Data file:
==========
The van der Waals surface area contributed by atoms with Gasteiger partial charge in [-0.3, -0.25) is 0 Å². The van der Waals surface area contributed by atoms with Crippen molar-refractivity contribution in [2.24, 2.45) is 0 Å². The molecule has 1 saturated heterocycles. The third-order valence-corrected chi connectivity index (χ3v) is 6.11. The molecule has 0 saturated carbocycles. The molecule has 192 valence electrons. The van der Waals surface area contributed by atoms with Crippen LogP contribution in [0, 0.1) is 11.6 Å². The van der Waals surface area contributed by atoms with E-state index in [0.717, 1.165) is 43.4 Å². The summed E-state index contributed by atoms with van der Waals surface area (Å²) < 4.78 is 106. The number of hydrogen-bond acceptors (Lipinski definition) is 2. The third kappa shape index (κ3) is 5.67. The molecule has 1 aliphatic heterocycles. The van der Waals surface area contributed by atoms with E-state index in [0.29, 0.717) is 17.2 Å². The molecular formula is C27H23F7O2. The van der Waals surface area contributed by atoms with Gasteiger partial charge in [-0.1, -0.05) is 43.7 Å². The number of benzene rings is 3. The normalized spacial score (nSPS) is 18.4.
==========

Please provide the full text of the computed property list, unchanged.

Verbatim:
The van der Waals surface area contributed by atoms with Gasteiger partial charge in [-0.3, -0.25) is 0 Å². The van der Waals surface area contributed by atoms with Crippen molar-refractivity contribution in [2.24, 2.45) is 0 Å². The molecule has 1 saturated heterocycles. The third-order valence-corrected chi connectivity index (χ3v) is 6.11. The molecule has 0 saturated carbocycles. The molecule has 192 valence electrons. The van der Waals surface area contributed by atoms with Crippen LogP contribution in [0, 0.1) is 11.6 Å². The van der Waals surface area contributed by atoms with E-state index in [0.717, 1.165) is 43.4 Å². The summed E-state index contributed by atoms with van der Waals surface area (Å²) < 4.78 is 106. The number of hydrogen-bond acceptors (Lipinski definition) is 2. The third kappa shape index (κ3) is 5.67. The molecule has 1 aliphatic heterocycles. The van der Waals surface area contributed by atoms with E-state index in [0.29, 0.717) is 17.2 Å². The molecular formula is C27H23F7O2. The van der Waals surface area contributed by atoms with Gasteiger partial charge in [-0.1, -0.05) is 43.7 Å². The number of benzene rings is 3. The normalized spacial score (nSPS) is 18.4.